Composites provide exceptionally high strength to weight ratios, making them attractive materials for use in industries in which weight matters – namely, the automotive industry.
Composite materials are composed of two materials: a matrix and a reinforcing material. When combined, the composite material has much stronger mechanical properties than either of the individual components alone. Because of their increased properties, composites provide exceptionally high strength to weight ratios, making them attractive materials for use in industries in which weight matters – namely, the automotive industry.
Articles about the growing use of composites in other industries:
Carbon fiber composites can provide as much or more stiffness and strength as steel and weigh about one fifth as much, meaning that they can reduce the weight of future vehicles by up to 60 percent. Car designers believe that weight reduction is the easiest way to reduce fuel consumptions, because a reduction in weight of 10 percent generally leads to a 6 to 8 percent reduction in fuel consumption. Additionally, carbon fiber does not rust or corrode like metals such as steel and aluminum which makes it ideal for cars which will be exposed to the elements.
However, carbon fiber can cost up to twenty times as much as steel. If carbon fiber is to become an economically viable option for mass production, then production techniques for low cost carbon fibers must be developed. Oak Ridge National Laboratory’s (ORNL) Carbon Fiber Technology Facility is currently exploring options for producing low cost carbon fiber. ORNL can produce carbon fibers with standard mechanical properties using textile-grade polyacrylonitrile (PAN) precursor. Textile-grade PAN costs less than half as much as fiber-grade PAN.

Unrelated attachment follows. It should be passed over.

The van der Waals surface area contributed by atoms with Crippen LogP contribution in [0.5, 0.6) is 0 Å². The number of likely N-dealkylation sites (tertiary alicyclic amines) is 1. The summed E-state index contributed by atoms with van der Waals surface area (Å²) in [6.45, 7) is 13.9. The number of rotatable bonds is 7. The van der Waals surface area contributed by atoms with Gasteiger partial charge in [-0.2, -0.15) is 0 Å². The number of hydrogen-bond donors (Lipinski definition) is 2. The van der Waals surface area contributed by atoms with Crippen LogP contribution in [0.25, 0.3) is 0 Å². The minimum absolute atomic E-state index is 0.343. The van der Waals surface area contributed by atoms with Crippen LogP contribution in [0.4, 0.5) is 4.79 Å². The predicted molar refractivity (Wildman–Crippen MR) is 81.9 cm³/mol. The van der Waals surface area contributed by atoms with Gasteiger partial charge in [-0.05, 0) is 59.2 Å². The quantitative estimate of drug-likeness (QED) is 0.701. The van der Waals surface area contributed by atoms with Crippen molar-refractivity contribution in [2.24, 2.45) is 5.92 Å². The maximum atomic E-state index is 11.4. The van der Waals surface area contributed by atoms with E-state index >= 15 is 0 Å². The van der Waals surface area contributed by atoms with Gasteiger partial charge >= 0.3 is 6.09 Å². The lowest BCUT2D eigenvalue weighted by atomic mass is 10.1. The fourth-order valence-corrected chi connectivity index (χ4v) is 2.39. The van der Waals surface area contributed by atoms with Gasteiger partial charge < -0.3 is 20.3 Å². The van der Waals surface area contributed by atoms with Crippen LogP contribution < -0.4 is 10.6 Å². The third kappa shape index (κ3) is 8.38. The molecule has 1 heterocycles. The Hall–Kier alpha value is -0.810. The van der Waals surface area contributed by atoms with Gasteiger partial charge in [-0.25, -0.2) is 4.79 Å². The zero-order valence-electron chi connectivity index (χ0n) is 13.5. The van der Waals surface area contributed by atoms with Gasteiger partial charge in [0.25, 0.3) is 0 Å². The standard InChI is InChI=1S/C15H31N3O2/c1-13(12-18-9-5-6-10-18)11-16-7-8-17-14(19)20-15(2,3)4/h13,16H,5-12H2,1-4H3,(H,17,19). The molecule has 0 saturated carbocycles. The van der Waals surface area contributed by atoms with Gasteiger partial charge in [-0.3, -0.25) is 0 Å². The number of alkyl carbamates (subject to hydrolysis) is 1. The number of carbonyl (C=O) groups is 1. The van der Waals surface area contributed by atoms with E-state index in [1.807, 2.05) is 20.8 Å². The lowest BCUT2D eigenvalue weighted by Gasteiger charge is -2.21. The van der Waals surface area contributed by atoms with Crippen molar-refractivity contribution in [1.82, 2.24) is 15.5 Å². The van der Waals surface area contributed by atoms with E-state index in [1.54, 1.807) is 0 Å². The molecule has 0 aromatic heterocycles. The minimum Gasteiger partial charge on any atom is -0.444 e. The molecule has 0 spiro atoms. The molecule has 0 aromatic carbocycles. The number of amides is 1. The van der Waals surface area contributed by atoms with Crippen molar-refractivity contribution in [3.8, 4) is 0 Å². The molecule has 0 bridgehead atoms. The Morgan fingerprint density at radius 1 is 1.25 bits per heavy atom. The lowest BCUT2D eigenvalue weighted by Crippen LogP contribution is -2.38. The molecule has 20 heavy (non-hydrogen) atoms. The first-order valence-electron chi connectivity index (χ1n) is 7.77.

New techniques are also being used to speed up production time for composite parts in the automotive industry such as out of autoclave curing and new types of Resin Transfer Molding (RTM) techniques. In addition, an increase in the use of thermoplastic composites can be expected to occur in the long-term because they are easier to recycle, have a potential for higher damage tolerance, and faster production cycles. When combined, new manufacturing techniques and matrix materials can serve to drastically increase the speed of composites production and increase composites integration for the middle market automobile industry.
Composites have already been well-integrated into the aerospace industry and today it is not unheard of to see commercial aircraft constructed with up to 50 percent composite materials. If the automotive industry is to see that level of integration, improvements must be made to increase the availability and speed of composite production as well as to decrease the cost of more specialized composite materials like carbon fiber.